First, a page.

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Extension Tubes vs Macro Lens: Which is better for your use case?

When you need to get close to the subject and maintain a sharp focus, it’s hard to beat a good macro lens. Their focusing distance and 1:1 magnification make it easy to get the shots you’re after. The thing is, even the most affordable macro lenses can cost a few hundred dollars.

Not everyone can afford to splash out on a new lens, especially if they’re new to the field. Buying the right equipment for your kit is important if you need to produce excellent images, but a lens isn’t the only way to go. If you’re taking photos of small subjects with a close working distance, you may be able to use an extension tube.

Many photographers use extension tubes to produce images with similar results to macro lenses. So what’s the difference? Does using a cheaper option always deliver a lower image quality? What about focal lengths? Which is the right one to get if you’d like to get in closer?

There a few things you’ll need to know before going out and buying a macro lens or extension tube for your camera. The goal of this post is to help you make the right decision.

macro-photoExtension Tubes vs Macro Lenses

So what’s an extension tube? Extension tubes, or rings, are hollow cylinders that you mount between the front of your camera and your lens.

These tubes often come with no extra optics, bells or whistles and are therefore a cheap and cheerful option. Plenty of third-party models exist for extension tubes, and they’re becoming increasingly popular among those who need to get closer to their subject.

There are two main types of extension tubes available. The first and most affordable option is a non-electronic tube. These don’t keep any form of connection between the body of your device and your lens. Unfortunately, this makes it less convenient to control your setup.

The second option is an extension tube with electrical contacts that keep your device and lens connected. With these more premium models, you’ll be able to control exposure and focus. You’ll also be able to toggle between manual focus and automatic focus modes.

Macro lenses

What about a macro lens? If you want to guarantee focus at close range and take large photos with excellent image quality, you might like this option. A dedicated macro lens can really elevate your close up photo game. They have a much closer focus range, which allows them to stay sharp even when right next to your subject.

These lenses’ advantages for close up photography are obvious, but there are some applications that many beginners don’t think of. Macro setups are great if you’re into food photography. The close, sharp detail makes capturing a photo of your meal very easy.

Portrait photography in general is made much easier with a macro lens. There are plenty of options out there to add to your kit. It’s worth shopping around to see which ones work for you. As a general rule, the leading names are Canon and Nikon. Each come with their own list of pros and cons. Check out the rest of this site to learn more.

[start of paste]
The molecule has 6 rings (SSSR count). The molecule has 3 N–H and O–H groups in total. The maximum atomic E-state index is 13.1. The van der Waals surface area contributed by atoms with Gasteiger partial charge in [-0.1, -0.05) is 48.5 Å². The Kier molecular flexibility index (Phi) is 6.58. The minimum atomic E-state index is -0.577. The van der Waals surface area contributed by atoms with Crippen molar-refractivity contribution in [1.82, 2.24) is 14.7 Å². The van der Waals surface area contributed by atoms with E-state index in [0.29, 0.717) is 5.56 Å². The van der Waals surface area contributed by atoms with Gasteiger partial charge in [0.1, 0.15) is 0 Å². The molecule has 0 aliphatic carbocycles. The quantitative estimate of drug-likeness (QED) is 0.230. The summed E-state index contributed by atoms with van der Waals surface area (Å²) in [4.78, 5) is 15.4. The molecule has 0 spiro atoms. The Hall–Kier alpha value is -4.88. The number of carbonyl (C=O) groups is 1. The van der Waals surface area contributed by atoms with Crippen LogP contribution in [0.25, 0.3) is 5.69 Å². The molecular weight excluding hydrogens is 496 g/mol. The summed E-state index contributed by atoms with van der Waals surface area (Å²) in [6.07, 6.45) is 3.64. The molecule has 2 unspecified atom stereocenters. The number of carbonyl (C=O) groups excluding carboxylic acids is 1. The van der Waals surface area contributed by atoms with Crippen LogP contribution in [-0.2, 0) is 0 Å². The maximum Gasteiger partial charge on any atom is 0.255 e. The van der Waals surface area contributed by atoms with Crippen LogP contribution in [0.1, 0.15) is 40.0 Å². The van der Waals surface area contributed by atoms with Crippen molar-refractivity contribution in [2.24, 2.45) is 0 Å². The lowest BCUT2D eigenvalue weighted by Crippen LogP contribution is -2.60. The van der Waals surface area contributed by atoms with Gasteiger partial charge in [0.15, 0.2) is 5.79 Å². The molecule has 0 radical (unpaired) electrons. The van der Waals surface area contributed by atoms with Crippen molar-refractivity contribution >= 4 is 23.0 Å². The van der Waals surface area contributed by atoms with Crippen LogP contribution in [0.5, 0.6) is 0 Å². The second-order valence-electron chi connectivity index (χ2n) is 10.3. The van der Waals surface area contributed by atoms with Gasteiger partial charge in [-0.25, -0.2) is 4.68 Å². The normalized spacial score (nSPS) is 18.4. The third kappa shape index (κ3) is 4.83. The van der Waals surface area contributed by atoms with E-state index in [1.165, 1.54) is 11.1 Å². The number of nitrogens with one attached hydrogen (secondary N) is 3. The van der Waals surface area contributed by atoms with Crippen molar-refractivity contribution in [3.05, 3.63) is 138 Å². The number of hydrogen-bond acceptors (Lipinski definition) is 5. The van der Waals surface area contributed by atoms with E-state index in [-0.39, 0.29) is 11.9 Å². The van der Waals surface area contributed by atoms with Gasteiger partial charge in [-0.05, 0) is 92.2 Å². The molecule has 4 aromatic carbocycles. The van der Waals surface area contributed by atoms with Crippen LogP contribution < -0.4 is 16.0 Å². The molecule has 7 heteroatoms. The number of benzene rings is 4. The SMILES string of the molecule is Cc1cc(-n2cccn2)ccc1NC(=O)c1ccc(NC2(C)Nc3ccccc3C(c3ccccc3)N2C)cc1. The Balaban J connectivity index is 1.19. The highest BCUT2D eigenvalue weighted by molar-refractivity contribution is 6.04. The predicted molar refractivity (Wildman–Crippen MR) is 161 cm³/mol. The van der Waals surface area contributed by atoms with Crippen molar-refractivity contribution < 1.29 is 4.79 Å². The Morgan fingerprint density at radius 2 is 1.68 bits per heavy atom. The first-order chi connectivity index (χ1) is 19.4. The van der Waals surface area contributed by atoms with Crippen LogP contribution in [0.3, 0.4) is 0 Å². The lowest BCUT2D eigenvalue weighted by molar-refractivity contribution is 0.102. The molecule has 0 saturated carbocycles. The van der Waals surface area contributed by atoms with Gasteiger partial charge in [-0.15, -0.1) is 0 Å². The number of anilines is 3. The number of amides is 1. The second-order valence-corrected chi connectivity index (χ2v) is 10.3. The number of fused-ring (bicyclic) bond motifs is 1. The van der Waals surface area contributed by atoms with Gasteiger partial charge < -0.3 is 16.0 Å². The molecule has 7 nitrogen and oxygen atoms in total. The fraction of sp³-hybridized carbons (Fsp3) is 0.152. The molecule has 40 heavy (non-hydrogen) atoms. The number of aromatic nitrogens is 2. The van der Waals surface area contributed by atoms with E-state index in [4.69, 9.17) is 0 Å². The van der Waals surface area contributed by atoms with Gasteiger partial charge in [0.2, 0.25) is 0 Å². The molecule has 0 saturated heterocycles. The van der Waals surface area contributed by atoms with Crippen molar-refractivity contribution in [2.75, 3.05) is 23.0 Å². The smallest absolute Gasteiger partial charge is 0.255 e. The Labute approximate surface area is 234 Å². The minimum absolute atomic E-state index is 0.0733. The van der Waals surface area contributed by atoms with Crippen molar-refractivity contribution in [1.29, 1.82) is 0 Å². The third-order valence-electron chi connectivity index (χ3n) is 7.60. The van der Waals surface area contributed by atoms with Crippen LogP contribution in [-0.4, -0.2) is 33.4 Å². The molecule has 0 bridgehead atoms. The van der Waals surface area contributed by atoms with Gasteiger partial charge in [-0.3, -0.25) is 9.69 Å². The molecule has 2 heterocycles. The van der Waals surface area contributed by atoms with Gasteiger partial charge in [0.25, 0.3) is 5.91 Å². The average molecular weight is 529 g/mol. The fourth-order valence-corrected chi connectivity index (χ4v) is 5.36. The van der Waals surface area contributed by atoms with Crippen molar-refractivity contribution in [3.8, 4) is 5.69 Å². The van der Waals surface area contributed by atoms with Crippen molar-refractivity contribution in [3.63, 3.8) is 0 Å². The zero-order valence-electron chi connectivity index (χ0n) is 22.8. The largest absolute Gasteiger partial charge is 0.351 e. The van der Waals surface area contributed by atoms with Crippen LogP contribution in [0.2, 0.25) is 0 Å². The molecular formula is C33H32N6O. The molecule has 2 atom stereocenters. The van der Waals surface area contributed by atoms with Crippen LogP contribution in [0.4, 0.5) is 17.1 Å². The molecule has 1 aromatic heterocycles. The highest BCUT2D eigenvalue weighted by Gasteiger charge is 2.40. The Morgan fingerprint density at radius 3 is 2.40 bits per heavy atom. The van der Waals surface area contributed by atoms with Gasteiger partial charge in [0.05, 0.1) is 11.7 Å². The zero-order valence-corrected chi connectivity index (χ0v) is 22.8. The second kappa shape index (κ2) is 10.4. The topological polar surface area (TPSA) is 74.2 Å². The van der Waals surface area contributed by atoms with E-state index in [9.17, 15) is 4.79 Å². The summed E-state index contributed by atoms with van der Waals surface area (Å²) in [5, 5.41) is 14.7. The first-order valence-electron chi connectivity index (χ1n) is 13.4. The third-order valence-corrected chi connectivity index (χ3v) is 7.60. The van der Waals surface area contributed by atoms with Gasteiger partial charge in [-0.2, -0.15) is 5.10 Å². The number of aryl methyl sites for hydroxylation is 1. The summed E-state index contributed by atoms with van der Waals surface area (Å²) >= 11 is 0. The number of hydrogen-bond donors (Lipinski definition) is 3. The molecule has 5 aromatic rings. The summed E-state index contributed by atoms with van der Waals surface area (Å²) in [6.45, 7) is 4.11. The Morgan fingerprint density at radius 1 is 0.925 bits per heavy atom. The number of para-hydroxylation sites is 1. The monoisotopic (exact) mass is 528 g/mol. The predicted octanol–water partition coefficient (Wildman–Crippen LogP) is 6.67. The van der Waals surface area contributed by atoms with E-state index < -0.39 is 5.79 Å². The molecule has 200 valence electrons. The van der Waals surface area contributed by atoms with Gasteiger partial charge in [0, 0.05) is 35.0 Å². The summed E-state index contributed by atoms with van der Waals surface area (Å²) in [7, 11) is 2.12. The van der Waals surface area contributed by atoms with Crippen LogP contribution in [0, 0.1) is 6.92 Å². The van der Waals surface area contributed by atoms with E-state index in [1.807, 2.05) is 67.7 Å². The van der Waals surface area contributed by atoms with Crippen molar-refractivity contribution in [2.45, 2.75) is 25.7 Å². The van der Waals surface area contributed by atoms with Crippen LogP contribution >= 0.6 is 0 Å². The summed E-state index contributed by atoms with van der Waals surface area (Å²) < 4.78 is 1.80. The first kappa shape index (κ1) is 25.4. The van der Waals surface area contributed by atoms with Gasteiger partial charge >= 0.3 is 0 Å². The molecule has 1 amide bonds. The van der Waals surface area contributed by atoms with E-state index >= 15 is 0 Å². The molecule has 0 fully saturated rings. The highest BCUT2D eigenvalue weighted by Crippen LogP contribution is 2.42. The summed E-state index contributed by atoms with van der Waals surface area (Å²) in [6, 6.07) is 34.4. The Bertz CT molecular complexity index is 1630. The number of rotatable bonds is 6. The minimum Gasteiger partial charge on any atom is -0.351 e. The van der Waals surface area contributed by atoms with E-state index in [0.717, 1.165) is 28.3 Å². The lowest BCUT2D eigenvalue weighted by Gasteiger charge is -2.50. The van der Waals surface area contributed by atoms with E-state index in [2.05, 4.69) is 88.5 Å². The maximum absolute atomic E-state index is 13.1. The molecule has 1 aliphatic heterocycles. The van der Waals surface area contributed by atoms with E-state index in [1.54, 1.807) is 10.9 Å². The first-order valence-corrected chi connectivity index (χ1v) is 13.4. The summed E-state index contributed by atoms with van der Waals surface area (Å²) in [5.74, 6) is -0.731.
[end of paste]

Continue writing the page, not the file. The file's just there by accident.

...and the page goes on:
Picking the right macro sensor can be tricky. Years ago, the competition was less fierce, but there’s now a lot of research involved in finding the right option. One of the best tips, in our opinion, is to go with a prime macro lens. There are two variants out there: prime and zoom.

In our opinion, prime lenses usually produce a better image. Technically speaking, a zoom lens isn’t truly macro in the first place. When picking up a macro lens, remember to pay attention to the minimum distance for focusing and reproduction ratio. This will help you get a phenomenal image every time.

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How Macro Lenses Work

It’s much harder to maintain a sharp focus with normal camera lenses when moving close to your subject. The focus range isn’t right for macro photography. Every lens has its strengths, but it’s best to use equipment built for the job for close-up shots.

A true macro lens uses a minimum focusing distance that can stay sharp when very close to its subject. Be sure to choose an option with the right focal length. When choosing a macro lens, look for options that have a reproduction ratio of at least 1:1.

A 1:1 ratio means that what you see on the camera sensor or film plate is at least the same size as the real-world subject. So if you’re taking a photo of a flower with a 1-inch diameter, that same flower should be 1-inch across on your camera’s sensor. You’ll be able to focus closer to your target than with other options and achieve the 1:1 ratio that’s so important.

Macro Lenses With APS-C sensors

The thing about picking up photography as a hobby is that it’s a field full of baffling terminology. One moment you’ve decided to buy a shiny camera, and the next, you’re scratching your head, wondering where on earth to start. So what does APS-C actually mean?

Let’s look at the first three letters. APS stands for “advanced photo system.” Years ago, this was a term used to refer to a film format first introduced in 1996. This film format is now discontinued, but the term is still around. The “C” in APS-C stands for classic.